Potentially reopening a contentious cultural battle, two Los Angeles County supervisors are proposing placing a cross in the county’s seal.
In a motion filed Tuesday, Supervisors Mike Antonovich and Don Knabe called for adding a cross to the depiction of the San Gabriel Mission on the county's official emblem.
The motion notes that the last time the seal was redesigned, in 2004, the historic mission did not have a cross on top of it (the cross had gone missing during an earthquake retrofitting). But four years ago, a cross was returned to the top of the mission.
“The current rendering of the Mission on the seal is artistically and architecturally inaccurate,” the motion reads. The cross ought to be added to the mission on the seal “in order to accurately reflect the cultural and historical role that the Mission played in the development of the Los Angeles County region.”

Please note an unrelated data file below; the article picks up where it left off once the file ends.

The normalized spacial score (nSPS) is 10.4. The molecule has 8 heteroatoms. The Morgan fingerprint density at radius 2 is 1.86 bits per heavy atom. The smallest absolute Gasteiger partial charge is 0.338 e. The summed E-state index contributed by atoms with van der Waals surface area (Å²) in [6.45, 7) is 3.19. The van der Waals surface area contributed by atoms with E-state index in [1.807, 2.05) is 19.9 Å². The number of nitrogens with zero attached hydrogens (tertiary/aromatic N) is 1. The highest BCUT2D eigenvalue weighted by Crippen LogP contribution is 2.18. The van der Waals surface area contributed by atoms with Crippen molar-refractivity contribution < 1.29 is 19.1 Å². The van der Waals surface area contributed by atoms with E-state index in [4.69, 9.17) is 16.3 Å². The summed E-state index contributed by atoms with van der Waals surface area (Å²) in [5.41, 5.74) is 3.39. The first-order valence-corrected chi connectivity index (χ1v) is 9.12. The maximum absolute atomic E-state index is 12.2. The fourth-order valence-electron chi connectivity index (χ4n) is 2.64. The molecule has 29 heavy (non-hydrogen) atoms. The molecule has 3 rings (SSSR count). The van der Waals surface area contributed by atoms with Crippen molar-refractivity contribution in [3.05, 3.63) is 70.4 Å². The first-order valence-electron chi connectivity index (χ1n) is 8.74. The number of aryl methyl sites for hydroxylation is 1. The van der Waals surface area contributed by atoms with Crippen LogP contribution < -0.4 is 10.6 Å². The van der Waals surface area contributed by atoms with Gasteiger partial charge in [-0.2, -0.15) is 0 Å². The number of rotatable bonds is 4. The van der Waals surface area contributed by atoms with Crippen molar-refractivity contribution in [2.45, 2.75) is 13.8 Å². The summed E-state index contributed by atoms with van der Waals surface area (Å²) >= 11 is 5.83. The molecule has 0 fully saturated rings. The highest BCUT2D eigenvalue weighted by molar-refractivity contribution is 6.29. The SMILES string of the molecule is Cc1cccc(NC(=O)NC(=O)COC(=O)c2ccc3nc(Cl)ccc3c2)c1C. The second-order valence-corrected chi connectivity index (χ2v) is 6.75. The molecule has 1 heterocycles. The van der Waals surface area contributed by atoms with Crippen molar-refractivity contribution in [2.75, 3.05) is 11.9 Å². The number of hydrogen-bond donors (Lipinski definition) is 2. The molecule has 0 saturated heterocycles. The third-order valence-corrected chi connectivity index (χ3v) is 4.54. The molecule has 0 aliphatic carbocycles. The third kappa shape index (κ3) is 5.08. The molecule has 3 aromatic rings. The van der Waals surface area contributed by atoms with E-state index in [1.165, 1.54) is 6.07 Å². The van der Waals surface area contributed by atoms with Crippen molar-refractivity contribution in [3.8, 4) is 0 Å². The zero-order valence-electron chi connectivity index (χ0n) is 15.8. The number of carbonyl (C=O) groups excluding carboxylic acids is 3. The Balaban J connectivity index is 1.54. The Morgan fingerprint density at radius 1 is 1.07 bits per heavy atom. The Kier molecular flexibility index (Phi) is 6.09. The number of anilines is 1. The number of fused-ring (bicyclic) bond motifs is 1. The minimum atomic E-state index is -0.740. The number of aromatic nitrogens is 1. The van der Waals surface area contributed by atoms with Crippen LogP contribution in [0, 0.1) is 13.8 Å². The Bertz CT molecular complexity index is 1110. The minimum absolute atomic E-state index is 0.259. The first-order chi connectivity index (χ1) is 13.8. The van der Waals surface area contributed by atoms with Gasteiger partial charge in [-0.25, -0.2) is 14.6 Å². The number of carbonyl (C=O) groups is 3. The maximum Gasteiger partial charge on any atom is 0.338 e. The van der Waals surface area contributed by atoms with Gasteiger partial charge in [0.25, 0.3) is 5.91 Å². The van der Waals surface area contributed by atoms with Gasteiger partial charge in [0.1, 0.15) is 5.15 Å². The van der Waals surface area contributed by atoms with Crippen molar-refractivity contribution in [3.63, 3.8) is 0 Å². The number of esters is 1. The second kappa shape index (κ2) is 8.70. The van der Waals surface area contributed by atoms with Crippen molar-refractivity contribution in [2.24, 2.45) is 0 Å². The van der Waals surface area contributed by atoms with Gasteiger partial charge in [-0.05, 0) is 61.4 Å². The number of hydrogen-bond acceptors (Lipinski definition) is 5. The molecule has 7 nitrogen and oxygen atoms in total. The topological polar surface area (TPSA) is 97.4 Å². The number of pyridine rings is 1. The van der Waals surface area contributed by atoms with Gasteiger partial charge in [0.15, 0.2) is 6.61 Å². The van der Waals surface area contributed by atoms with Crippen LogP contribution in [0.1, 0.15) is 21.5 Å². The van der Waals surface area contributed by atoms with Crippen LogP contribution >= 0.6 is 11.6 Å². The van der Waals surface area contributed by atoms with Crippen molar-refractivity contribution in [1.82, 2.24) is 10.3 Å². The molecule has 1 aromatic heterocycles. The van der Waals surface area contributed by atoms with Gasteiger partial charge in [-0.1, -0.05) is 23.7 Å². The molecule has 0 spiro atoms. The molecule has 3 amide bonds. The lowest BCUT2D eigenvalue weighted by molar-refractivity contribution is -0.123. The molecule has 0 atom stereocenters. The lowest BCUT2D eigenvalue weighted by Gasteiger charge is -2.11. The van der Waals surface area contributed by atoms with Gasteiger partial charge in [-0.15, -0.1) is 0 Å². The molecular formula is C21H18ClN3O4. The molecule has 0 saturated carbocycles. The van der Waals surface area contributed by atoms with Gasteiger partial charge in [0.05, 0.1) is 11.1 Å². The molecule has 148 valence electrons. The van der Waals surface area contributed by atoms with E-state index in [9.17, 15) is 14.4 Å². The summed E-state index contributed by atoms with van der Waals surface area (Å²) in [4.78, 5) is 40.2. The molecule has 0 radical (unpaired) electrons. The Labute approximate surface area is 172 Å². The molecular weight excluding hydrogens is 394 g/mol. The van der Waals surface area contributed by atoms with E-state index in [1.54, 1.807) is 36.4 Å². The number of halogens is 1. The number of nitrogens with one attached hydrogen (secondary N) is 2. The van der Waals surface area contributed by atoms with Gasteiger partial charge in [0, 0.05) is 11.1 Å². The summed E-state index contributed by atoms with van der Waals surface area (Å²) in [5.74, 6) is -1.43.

From 1957 to 2004, the county seal featured a cross floating above a rendering of the Hollywood Bowl. But under growing pressure from activists who argued that the cross violated the separation of church and state, the county Board of Supervisors voted 3 to 2 to remove the cross from the seal in 2004. That vote sparked a multiyear legal battle that ended in 2007 when the U.S. Supreme Court refused to hear a challenge to the county’s decision.
Erwin Chemerinsky, the dean of UC Irvine’s law school, said the proposal is unconstitutional.
“The government can’t put religious symbols on government property in a way that would cause a reasonable observer to see it as the endorsement of a religion,” he said. “Though the supervisors may say there is a history of missions in Los Angeles history, the reality is a cross is a Christian symbol and only a Christian symbol, and a reasonable person is likely to perceive it as a Christian symbol.”